In the successful example, key vocabulary was first reviewed (in this case, chores and curfew were key vocabulary, plus we talked as a class about whether students had to help out around the house and what specifically they were required to do) and then the target grammatical structure was discussed, used in various examples and later written on the board. Finally, the teacher and I read a scripted role-play so the students knew exactly what they needed to do to complete their assignment. Not only was I rewarded with cooperative students, better yet, they were creative and engaged in the activity, in which we used modal verbs (should, could, would, must, mustn’t, have to, can, might) to convince their mother that they should be able to stay out late tonight, even though they hadn’t finished their chores. I was elated and overwhelmed when the class finished, satisfied with a lesson well planned and even more so with the efforts of the class.
Some other particularly effective lessons lately have looked like the following: a teacher indicates to me that her class is studying rooms of the house and furniture vocabulary. To start, we play a quick review game. The point of the game is to get a student who is sitting in front of the class with his back facing the board to say the vocabulary word I’ve written on the board. The class must give the student clues IN ENGLISH about the word without saying it. So far this game has been a big hit, with students mostly eager to participate and some really effective vocabulary practice. Following this game, pictures of rooms in a home (courtesy Southern Living!) are handed out to the students and they have to talk with a partner about the furniture they see. The teacher and I monitor language usage and the students have a chance to work semi-independently. To finish the lesson, students have to draw a floor plan of their own home, labeling the rooms and drawing their own room, along with its furniture. Of course, there are always a few audible groans for any activity from obstinate students, but when they’ve seen the target vocabulary consistently for 50 minutes; I’m guessing they are learning.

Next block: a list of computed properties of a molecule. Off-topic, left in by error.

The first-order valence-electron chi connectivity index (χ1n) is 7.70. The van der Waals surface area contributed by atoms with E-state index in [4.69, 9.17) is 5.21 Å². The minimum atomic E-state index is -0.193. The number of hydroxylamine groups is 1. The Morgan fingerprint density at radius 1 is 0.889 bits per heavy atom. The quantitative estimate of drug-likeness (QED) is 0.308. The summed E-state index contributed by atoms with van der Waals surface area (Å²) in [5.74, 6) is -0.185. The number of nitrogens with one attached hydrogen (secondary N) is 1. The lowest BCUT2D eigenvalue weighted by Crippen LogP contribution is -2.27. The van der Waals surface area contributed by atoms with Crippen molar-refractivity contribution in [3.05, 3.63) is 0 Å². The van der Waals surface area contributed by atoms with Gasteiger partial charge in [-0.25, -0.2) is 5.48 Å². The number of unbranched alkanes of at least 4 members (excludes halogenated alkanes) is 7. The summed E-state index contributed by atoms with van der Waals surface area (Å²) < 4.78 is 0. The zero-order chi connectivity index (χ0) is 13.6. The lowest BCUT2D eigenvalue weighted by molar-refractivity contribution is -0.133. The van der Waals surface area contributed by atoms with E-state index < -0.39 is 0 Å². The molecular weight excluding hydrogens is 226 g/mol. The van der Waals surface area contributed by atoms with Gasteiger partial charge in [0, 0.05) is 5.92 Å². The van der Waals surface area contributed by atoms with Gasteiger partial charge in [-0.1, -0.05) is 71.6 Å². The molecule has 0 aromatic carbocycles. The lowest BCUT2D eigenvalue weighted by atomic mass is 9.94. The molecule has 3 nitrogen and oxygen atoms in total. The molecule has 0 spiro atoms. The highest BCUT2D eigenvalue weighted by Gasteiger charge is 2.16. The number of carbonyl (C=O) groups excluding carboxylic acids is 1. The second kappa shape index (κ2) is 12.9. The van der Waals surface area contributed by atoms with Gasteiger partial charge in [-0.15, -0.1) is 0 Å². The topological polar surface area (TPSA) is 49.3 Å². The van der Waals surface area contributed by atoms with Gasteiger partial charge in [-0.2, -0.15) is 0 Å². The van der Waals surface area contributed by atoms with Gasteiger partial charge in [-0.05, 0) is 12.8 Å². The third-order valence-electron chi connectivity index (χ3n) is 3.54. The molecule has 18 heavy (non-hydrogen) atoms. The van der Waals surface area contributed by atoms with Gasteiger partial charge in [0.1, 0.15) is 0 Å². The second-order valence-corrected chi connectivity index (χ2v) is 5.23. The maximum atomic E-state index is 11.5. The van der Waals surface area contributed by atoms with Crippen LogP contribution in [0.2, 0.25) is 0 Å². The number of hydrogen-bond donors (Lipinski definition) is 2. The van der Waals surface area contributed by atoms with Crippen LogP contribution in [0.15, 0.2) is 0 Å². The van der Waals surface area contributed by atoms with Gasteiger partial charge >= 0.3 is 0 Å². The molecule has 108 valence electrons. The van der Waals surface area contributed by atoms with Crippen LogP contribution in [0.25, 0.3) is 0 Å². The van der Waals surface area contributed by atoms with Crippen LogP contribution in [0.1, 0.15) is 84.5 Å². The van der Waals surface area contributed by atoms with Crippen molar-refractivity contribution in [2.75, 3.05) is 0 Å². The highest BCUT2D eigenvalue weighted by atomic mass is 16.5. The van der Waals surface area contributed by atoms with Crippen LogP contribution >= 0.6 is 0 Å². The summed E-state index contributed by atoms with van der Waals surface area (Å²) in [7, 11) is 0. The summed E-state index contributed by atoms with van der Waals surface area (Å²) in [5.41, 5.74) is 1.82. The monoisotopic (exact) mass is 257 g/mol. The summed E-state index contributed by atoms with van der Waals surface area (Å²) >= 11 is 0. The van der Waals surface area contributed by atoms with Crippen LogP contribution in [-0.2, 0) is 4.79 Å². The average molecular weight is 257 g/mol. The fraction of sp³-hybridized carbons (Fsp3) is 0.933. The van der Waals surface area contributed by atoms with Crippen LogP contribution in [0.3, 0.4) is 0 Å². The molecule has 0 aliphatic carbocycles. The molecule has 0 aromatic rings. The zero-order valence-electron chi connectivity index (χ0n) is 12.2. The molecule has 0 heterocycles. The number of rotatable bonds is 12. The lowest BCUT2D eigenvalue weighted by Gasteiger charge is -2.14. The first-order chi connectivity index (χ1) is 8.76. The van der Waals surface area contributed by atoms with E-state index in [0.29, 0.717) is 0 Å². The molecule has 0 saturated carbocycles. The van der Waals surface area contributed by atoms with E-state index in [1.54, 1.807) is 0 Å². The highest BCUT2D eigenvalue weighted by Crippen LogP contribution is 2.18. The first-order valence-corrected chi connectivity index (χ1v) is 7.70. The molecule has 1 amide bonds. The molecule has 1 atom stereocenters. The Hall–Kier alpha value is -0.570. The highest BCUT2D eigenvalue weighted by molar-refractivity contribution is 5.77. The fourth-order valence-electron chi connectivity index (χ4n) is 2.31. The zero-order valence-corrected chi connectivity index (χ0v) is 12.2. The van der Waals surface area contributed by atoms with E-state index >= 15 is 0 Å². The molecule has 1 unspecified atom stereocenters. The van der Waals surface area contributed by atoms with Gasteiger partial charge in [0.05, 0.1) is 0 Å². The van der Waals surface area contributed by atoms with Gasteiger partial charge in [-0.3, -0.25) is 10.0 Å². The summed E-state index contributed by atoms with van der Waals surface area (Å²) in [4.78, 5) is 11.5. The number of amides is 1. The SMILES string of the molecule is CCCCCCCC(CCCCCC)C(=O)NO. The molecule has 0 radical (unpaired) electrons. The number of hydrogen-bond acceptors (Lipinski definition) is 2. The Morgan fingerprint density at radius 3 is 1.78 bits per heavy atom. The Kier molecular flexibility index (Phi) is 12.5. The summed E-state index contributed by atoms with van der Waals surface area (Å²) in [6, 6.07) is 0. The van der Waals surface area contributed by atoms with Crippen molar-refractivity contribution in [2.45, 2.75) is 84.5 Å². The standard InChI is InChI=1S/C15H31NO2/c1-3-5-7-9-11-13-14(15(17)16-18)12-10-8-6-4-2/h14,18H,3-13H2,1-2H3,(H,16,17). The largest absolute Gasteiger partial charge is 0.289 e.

Role plays have been a blast in class, writing a recipe is entertaining, singing along with Celine Dion Because you loved me to learn the past simple tense has been stellar, and taking turns describing a photo on the projector screen while the other faces away and draws what his partner describes is good for a laugh. It’s an awesome feeling to know that a lesson was successful, but many times the lessons depend on the individual responsibility the students take to participate in class. My favorite times so far have been when students take the initiative to not only do what they are asked to do, but when they do it well and with a stroke of their own teenage creativity. For me, an effective learning period is when the bell rings, you weren’t consciously waiting for it and everyone leaves the class having learned something valuable.